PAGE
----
“Welcome to Siegheilkirchen” not only honors Manfred Deix, one of Austria’s most revered cartoonists and satirists, it also marks the country’s first ever animated feature film.
Unspooling in Gala Premieres at the Zurich Film Festival, the film follows a kid whose immense talent for drawing gives him an outlet for his discontent while growing up in a small conservative Austrian town, where Nazi sympathy is still very prevalent. Deix initially worked on the project as art director before his death in 2016.
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For Marcus H. Rosenmüller, “Welcome to Siegheilkirchen” has been long in the making. It was the first animated film for the celebrated German filmmaker, who joined the project nearly a decade ago after producers Josef Aichholzer and Ernst Geyer convinced Deix of making a film based on his work and partly inspired by his life.
Development on the film took several years and the process became a learning experience for Rosenmüller, who oversaw pre-production and script. “I was very green behind the ears,” he quips, noting that getting the story right and financing the film took considerable time. “I was impressed and surprised that it is always a very long journey to make an animation film.”
Spanish animation supervisor Santiago López Jover, whose credits include Tomm Moore’s “Song of the Sea,” “Kahlil Gibran’s The Prophet,” by Roger Allers, and Tom Tykwer’s “A Hologram for the King,” boarded the project in 2016 as co-director. “It was a necessary collaboration between animation filmmaking on my side and all the previous work on the story that Marcus was doing,” López says.
For Rosenmüller, working closely with López proved a valuable educational experience. “What I learned in making this animated film I can also take to fiction film, especially when you’re focusing on what is really, really needed for the story. What Santi taught me was where we have to focus: on movement, on emotion. As co-director, it was really fantastic for me.”
The collaboration resulted in a work that stays true to Deix’s art and spirit. “There are a lot of elements that are inspired by his life,” says López.
It’s also evident in the satire and the look of the characters. The film captures the artist’s contempt for the prejudice and discrimination prevalent at the time, adds Rosenmüller.
“The content of our story is the content that Manfred Deix always fought against with his cartoons: the Nazis that were still living in the villages, the scandals of the church and the bigotry of society.”
The object of his satire, of his criticism, was more than anything hypocrisy, López stresses. “And that’s what the film reflects.”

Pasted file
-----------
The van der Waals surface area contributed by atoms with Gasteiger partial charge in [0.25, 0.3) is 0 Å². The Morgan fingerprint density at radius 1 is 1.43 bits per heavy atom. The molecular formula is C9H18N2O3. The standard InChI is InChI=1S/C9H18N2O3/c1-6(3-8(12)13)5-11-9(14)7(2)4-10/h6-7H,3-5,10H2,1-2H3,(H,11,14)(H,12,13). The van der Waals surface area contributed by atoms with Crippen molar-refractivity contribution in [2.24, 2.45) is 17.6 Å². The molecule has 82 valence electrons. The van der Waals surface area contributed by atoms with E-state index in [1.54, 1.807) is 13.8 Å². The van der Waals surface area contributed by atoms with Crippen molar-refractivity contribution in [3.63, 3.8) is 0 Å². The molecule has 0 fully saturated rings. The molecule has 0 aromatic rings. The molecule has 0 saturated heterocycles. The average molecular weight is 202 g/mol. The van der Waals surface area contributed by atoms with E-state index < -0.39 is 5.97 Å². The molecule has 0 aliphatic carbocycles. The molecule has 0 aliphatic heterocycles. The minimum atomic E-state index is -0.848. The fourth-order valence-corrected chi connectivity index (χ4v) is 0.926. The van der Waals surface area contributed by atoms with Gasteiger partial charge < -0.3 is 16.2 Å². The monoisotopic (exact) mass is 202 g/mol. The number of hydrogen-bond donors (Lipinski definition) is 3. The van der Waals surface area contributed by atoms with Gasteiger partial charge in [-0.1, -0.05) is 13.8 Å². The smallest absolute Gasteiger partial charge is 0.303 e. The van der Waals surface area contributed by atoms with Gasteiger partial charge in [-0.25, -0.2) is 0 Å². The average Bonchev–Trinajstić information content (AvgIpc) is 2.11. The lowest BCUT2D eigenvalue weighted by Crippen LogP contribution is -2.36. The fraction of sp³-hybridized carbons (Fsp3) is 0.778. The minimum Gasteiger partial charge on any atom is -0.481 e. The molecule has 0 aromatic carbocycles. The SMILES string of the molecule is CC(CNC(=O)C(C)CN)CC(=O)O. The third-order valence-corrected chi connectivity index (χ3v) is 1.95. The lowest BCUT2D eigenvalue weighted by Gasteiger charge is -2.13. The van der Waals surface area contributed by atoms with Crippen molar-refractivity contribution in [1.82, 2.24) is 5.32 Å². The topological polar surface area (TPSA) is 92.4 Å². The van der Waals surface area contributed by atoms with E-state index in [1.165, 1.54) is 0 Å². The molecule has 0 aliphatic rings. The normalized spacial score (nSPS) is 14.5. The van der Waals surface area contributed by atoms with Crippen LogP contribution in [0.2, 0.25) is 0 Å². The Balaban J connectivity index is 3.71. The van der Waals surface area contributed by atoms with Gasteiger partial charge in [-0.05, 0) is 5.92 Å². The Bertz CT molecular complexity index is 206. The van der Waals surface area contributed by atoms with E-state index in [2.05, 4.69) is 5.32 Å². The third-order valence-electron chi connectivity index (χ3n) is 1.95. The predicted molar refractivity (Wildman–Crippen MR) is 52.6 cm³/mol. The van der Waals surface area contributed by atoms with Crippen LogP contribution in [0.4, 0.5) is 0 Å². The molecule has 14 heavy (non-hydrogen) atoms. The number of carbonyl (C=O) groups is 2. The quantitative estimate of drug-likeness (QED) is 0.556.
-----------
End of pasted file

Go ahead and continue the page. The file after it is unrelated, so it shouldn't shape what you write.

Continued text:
While the characters are very much in Deix’s caricature style, the film has an overall natural and realistic look. “The reference I used for the animators was ‘The Illusionist’ by Sylvain Chomet,” López explains. That 2010 film (based on a screenplay by Jacques Tati) similarly used caricatures in realistic settings.
The experience of making “Welcome to Sieheilkirchen” has given Rosenmüller great appreciation for the genre, especially for the creative freedom in realizing ideas and scenes that are not possible in live action. “You can be free in your head. You can just paint it. You can just do it. That’s the big advantage in animation.”
Sold internationally by Picture Tree International, “Welcome to Siegheilkirchen” (previously known as “Snotty Boy”) will be distributed by Pandora Filmverleih in Germany, Filmladen in Austria and Präsens Film in Switzerland.
For his next project, López is planning to direct “Hikari,” an animated film set in 19th-century Nagasaki about Jinsaburo Moriyama, a Japanese Christian persecuted for his faith. Jonathan Clarke’s Kilkenny-based Distillery Films is producing the film, which has already secured development funding from Screen Ireland. “Welcome to Siegheilkirchen” producer Aichholzer Filmproduktion and Manuel Cristóbal’s Madrid-based Sygnatia are set to co-produce.
López and Cristóbal (“Buñuel in the Labyrinth of the Turtles”) are also collaborating on a couple of other as yet unannounced animated features for adult audiences.
Rosenmüller, meanwhile, will again be dabbling in animation on his next project, a modern remake of the classic 1980s TV series “Meister Eder und sein Pumuckl,” about a magical imp who lives with an old carpenter. Produced by Munich-based Neuesuper for RTL and its TVNow streaming platform, the new live-action animated show is scheduled to shoot next year.
Rosenmüller’s other current pic, “Lifeguard Off Duty,” about a grumpy lifeguard trying to save the local swimming pool from closure, recently hit German theaters to rave reviews.
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